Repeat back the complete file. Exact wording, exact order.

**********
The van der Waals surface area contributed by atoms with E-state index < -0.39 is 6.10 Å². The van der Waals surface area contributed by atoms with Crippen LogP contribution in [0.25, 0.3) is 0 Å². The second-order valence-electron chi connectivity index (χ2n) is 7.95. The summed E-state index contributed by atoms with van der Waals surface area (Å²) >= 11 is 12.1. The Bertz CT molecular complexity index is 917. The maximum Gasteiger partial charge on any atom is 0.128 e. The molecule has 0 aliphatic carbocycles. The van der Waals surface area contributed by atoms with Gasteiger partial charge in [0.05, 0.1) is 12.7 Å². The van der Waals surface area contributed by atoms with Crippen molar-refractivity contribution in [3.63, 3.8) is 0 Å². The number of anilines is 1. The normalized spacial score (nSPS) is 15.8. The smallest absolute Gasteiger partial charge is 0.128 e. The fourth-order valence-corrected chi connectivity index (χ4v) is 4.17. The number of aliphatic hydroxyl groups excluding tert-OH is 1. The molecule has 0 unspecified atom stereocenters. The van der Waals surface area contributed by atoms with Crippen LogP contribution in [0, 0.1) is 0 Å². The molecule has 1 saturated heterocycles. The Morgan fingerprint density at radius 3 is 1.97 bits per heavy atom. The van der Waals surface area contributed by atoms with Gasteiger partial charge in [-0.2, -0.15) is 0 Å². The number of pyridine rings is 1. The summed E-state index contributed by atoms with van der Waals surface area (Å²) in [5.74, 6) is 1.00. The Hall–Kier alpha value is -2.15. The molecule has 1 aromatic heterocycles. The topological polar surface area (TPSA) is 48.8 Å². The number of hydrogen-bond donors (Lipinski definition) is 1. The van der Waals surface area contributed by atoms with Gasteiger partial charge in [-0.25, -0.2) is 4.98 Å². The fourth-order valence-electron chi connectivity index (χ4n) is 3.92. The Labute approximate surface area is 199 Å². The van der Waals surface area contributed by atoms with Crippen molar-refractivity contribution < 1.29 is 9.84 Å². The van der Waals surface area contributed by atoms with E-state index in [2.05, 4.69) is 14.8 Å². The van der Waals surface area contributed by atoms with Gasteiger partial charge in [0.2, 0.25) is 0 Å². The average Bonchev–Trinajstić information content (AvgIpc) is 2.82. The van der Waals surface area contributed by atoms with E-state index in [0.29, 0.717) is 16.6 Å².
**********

The van der Waals surface area contributed by atoms with E-state index < -0.39 is 6.10 Å². The van der Waals surface area contributed by atoms with Crippen LogP contribution in [0.25, 0.3) is 0 Å². The second-order valence-electron chi connectivity index (χ2n) is 7.95. The summed E-state index contributed by atoms with van der Waals surface area (Å²) >= 11 is 12.1. The Bertz CT molecular complexity index is 917. The maximum Gasteiger partial charge on any atom is 0.128 e. The molecule has 0 aliphatic carbocycles. The van der Waals surface area contributed by atoms with Gasteiger partial charge in [0.05, 0.1) is 12.7 Å². The van der Waals surface area contributed by atoms with Crippen molar-refractivity contribution in [3.63, 3.8) is 0 Å². The number of anilines is 1. The normalized spacial score (nSPS) is 15.8. The smallest absolute Gasteiger partial charge is 0.128 e. The fourth-order valence-corrected chi connectivity index (χ4v) is 4.17. The number of aliphatic hydroxyl groups excluding tert-OH is 1. The molecule has 0 unspecified atom stereocenters. The van der Waals surface area contributed by atoms with Crippen LogP contribution in [0, 0.1) is 0 Å². The molecule has 1 saturated heterocycles. The Morgan fingerprint density at radius 3 is 1.97 bits per heavy atom. The van der Waals surface area contributed by atoms with Gasteiger partial charge in [-0.2, -0.15) is 0 Å². The number of pyridine rings is 1. The summed E-state index contributed by atoms with van der Waals surface area (Å²) in [5.74, 6) is 1.00. The Hall–Kier alpha value is -2.15. The molecule has 1 aromatic heterocycles. The topological polar surface area (TPSA) is 48.8 Å². The number of hydrogen-bond donors (Lipinski definition) is 1. The van der Waals surface area contributed by atoms with Gasteiger partial charge in [-0.25, -0.2) is 4.98 Å². The fourth-order valence-electron chi connectivity index (χ4n) is 3.92. The Labute approximate surface area is 199 Å². The van der Waals surface area contributed by atoms with Crippen molar-refractivity contribution < 1.29 is 9.84 Å². The van der Waals surface area contributed by atoms with E-state index in [2.05, 4.69) is 14.8 Å². The van der Waals surface area contributed by atoms with Gasteiger partial charge in [0.2, 0.25) is 0 Å². The average Bonchev–Trinajstić information content (AvgIpc) is 2.82. The van der Waals surface area contributed by atoms with E-state index in [0.29, 0.717) is 16.6 Å².